In 2014, the Metropolitan Police Service began a 12 month trial in ten London boroughs, testing the impact of Body Worn Video on complaints, stop and search and criminal justice outcomes for violent offenses. Following the trial, the decision was made to issue body cameras to all officers who have regular engagement with the public. Other officers will be able to access cameras on an ‘as needed’ basis. A total of 22,000 cameras will be issued.
In 2016, the Police Service of Northern Ireland (PSNI) formally introduced body Worn Video technology commencing with Derry City and Strabane District, with Belfast becoming the second District to introduce the technology. A pilot Body Worn Video camera scheme was run during 2014/15, which illustrated the benefits of Body Worn Video. On that basis a business case was submitted to the Department of Justice and funding was secured to purchase Body Worn Video technology for officers across the service. In 2017, the Northern Ireland Prison Service implemented body worn video, following the success of the PSNI deployment.
On December 1, 2014, President Barack Obama "proposed reimbursing communities half the cost of buying cameras and storing video—a plan that would require Congress to authorize $75 million over three years to help purchase 50,000 recording devices". He also asked Congress for a $263 million package overall to deal with community policing initiatives that would provide a 50 percent federal match for local police departments to purchase body cameras and to store them. With the push from former President Barack Obama to “expand funding and training to law enforcement agencies through community policing initiatives”, the United States Department of Justice announced in May 2015 that they would grant 73 out of the 285 awards requested for a total of 20 million dollars. This allowed for the purchase and distribution of 21,000 cameras to be placed in active duty. A National Institute of Justice report found this in regards to responding police agencies: "In a sample of police departments surveyed in 2013, approximately 75 percent of them reported that they did not use body-worn cameras". A November 2014 survey of police departments serving the 100 most populous cities, Vocativ found that "41 cities use body cams on some of their officers, 25 have plans to implement body cams and 30 cities do not use or plan to use cams at this time". The following cities have body camera technology in place: Oakland and San Diego, California; Denver and Colorado Springs, Colorado; Mesa, Arizona; Albuquerque, New Mexico; Omaha, Nebraska; Dallas, Ft. Worth, San Antonio, and Houston, Texas; Indianapolis, Indiana; Detroit, Michigan; Columbus, Ohio; Washington, D.C.; Atlanta, Georgia; Hickory, North Carolina, and Miami, Florida.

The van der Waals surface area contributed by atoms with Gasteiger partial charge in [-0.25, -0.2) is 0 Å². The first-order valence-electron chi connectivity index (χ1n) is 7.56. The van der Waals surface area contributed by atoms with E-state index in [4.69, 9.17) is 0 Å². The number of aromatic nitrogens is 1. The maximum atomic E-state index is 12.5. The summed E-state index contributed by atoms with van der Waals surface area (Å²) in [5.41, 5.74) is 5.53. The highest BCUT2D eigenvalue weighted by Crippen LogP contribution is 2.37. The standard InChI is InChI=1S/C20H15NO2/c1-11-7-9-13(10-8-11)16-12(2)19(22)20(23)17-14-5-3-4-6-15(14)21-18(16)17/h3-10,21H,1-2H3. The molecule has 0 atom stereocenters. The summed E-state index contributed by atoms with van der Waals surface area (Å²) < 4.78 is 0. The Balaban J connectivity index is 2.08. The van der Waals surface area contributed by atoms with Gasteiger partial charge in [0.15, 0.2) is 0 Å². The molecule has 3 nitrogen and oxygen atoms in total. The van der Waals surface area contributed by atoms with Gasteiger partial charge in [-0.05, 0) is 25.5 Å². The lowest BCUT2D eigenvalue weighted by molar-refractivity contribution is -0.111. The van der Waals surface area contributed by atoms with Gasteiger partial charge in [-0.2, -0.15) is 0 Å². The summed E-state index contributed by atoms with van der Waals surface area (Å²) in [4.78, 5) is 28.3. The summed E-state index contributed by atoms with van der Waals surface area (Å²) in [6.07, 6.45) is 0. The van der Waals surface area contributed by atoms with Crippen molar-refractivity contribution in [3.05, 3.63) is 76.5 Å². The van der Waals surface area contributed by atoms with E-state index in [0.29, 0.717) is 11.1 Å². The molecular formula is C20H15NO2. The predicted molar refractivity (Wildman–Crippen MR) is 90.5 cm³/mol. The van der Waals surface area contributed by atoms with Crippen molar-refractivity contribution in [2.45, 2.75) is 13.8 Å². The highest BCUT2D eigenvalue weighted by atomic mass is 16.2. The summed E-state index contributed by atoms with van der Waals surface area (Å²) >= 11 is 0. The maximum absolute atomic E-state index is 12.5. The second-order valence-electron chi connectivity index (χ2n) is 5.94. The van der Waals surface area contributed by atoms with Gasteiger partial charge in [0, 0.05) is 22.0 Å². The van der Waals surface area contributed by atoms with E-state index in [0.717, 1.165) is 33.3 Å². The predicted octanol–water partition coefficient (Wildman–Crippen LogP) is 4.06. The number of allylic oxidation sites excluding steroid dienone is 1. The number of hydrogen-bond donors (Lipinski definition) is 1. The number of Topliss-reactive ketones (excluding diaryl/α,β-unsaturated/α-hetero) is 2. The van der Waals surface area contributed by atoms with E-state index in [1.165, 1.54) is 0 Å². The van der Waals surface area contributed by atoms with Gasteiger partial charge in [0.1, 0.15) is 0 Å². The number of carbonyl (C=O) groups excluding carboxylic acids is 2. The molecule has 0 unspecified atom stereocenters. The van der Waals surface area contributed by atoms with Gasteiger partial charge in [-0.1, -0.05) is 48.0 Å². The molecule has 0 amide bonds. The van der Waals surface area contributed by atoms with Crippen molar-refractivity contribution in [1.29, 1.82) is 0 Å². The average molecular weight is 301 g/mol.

Following The Law Enforcement Officer-Worn Body Camera Act, the state of Illinois became one of the first states to have a comprehensive set of rules for police departments in regards to body camera usage. The Chicago Police Department as well as the mayor of the city, Rahm Emanuel, have been vocal about their plan to enact a body-worn camera expansion that would equip police officers by the end of 2017. The goal of this plan, as well as the hiring of more officers, is to improve public trust in the law, expand transparency, and halt the climbing number of homicides. Springfield Police Department (Illinois) has also been among the local departments that have expanded the use of body worn cameras despite the Springfield Police Chief Kenny Winslow stating that "there are still problems with the state body camera law, and many departments in Illinois aren’t adopting the cameras as a result". One of those departments is the Minooka Police Department that discontinued the use of body cameras because they felt overburdened by administrative responsibilities.
There have been studies on the use of body-worn cameras and the effect that these cameras have on police behavior. In Rialto, California, for example, police officers were to wear small body cameras at all times and record all working hours. According to the data, "The cameras cost about $900 dollars [sic] each. They can hold up to 12 hours of full-color footage and upload their footage via a cloud system. After one year researchers found that after requiring the Rialto police to wear the cameras complaints against officers from citizens dropped by 88% and "use of force" dropped by 59%". The findings of this research have led to debates concerning costs, rights, and the accuracy of the study. In New York City, for example, body-worn cameras could cost up to $31 million. However, cities such as Washington, D.C. report that body-worn cameras would save money by reducing lawsuits targeted towards the police force and by aiding in the dismissal of court cases with digital evidence provided by the recorded footage of the body-worn cameras. The University of South Florida released a report that studied the effects of body-worn cameras for the Orlando Police Department that lasted an entire year. The research found that for officers wearing the body cameras, use-of-force incidents dropped by 53%, civilian complaints dropped by 65%, two in three officers who wore the cameras said they’d want to continue wearing them in the future and that it made them "better officers".